This article reports the latest results of a continuing effort to develop a perceptual inventory of factors associated with the onset of marihuana use among youths and young people. In addition to better understanding why adolescents begin using marihuana, the inventory is intended to assist drug educators target their programs. This phase studied 617 students in three Midwest school districts prior to and after substance abuse instruction to determine the relationship between perceptions and demographic characteristics, and to learn if substance abuse instruction was related to changes in the student's perception of the relationships. Factor analysis again revealed a five-factor solution. All thirty-four inventory items were included in the final solution. Items appeared to group themselves among the scales in a fashion similar to that found in prior studies. However, the larger sample size permitted refinement of the scales: Maturational Difficulties; Excessive Pressure; Parental Failings; Rebelliousness; and Societal/Institutional Weaknesses. The inventory appears to be remarkably stable across demographic characteristics. Significant differences between pretest and posttest scores indicated that students perceived less of a relationship between Maturational Difficulties, Excessive Pressure, and Societal/Institutional Weaknesses and the onset of marihuana use after instruction, and more of a relationship between Parental Failings and the young person's decision to begin using marihuana. It appears that instructional programs can be expected to at least contribute to changes in perceptions concerning the relationship between societal and familial factors and the onset of marihuana use.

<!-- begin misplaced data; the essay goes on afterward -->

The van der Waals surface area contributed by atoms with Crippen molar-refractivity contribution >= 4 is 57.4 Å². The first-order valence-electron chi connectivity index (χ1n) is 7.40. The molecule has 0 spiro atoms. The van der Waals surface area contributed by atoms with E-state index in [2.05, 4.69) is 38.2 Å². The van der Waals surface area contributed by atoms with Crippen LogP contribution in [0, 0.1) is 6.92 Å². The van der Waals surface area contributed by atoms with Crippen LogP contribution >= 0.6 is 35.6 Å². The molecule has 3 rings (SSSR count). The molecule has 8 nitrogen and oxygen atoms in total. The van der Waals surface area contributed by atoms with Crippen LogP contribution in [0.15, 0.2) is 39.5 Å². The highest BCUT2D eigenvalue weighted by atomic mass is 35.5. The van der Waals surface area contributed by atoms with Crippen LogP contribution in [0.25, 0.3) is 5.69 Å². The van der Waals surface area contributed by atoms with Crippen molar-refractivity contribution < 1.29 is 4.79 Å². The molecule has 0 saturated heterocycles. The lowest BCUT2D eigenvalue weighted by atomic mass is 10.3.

3. Resilience as a Theoretical Basis for Substance Abuse Prevention.

    ERIC Educational Resources Information Center

    Meschke, Laurie L.; Patterson, Joan M.

    2003-01-01

    Uses the resilience perspective to examine the risk and protective mechanisms associated with adolescent substance use. Resilience is defined and resilience processes related to substance use are explored. Effective adolescent substance use prevention programs that promote youth resilience are reviewed. (Contains 120 references.) (GCP)

  4. Eating Disorders and Sexual Abuse among Adolescents.

    ERIC Educational Resources Information Center

    Hernandez, Jeanne

    This study was conducted to examine the list of identifying factors and predictors of childhood physical abuse, extrafamilial sexual abuse, and incest among male and female adolescents in the general population. In 1989, a survey was administered to 6,224 9th and 12th grade students in public schools in Minnesota. The findings revealed that more…

  5. Adolescent Drug Abuse: Etiological and Treatment Considerations

    ERIC Educational Resources Information Center

    Amini, Fariboz; And Others

    1976-01-01

    Issues involved in treating adolescent drug abusers and literature describing abuser personality traits are examined. The Youth Service at Langley Porter Institute and the problems encountered and solutions attempted there are discussed. The importance of residential as opposed to outpatient treatment and honesty in staff-patient relationships is…